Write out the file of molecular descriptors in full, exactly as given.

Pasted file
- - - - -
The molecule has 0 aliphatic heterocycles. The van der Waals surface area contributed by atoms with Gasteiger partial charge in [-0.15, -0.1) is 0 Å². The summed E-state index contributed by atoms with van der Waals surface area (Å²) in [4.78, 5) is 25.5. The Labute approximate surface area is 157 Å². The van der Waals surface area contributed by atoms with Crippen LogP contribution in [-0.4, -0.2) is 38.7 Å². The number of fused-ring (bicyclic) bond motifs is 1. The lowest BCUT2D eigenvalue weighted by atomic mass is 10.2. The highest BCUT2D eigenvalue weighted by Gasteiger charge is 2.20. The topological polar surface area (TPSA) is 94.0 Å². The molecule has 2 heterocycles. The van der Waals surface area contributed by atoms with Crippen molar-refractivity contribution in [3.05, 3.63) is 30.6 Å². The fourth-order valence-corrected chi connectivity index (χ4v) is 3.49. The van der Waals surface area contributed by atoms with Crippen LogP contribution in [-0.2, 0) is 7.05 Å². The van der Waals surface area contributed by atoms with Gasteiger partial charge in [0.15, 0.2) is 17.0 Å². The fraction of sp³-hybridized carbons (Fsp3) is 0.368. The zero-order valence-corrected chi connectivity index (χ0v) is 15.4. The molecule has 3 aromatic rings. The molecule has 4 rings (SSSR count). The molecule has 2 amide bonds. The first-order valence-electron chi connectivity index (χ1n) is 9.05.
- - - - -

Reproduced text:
The molecule has 0 aliphatic heterocycles. The van der Waals surface area contributed by atoms with Gasteiger partial charge in [-0.15, -0.1) is 0 Å². The summed E-state index contributed by atoms with van der Waals surface area (Å²) in [4.78, 5) is 25.5. The Labute approximate surface area is 157 Å². The van der Waals surface area contributed by atoms with Crippen LogP contribution in [-0.4, -0.2) is 38.7 Å². The number of fused-ring (bicyclic) bond motifs is 1. The lowest BCUT2D eigenvalue weighted by atomic mass is 10.2. The highest BCUT2D eigenvalue weighted by Gasteiger charge is 2.20. The topological polar surface area (TPSA) is 94.0 Å². The molecule has 2 heterocycles. The van der Waals surface area contributed by atoms with Crippen molar-refractivity contribution in [3.05, 3.63) is 30.6 Å². The fourth-order valence-corrected chi connectivity index (χ4v) is 3.49. The van der Waals surface area contributed by atoms with Crippen LogP contribution in [-0.2, 0) is 7.05 Å². The van der Waals surface area contributed by atoms with Gasteiger partial charge in [0.15, 0.2) is 17.0 Å². The fraction of sp³-hybridized carbons (Fsp3) is 0.368. The zero-order valence-corrected chi connectivity index (χ0v) is 15.4. The molecule has 3 aromatic rings. The molecule has 4 rings (SSSR count). The molecule has 2 amide bonds. The first-order valence-electron chi connectivity index (χ1n) is 9.05.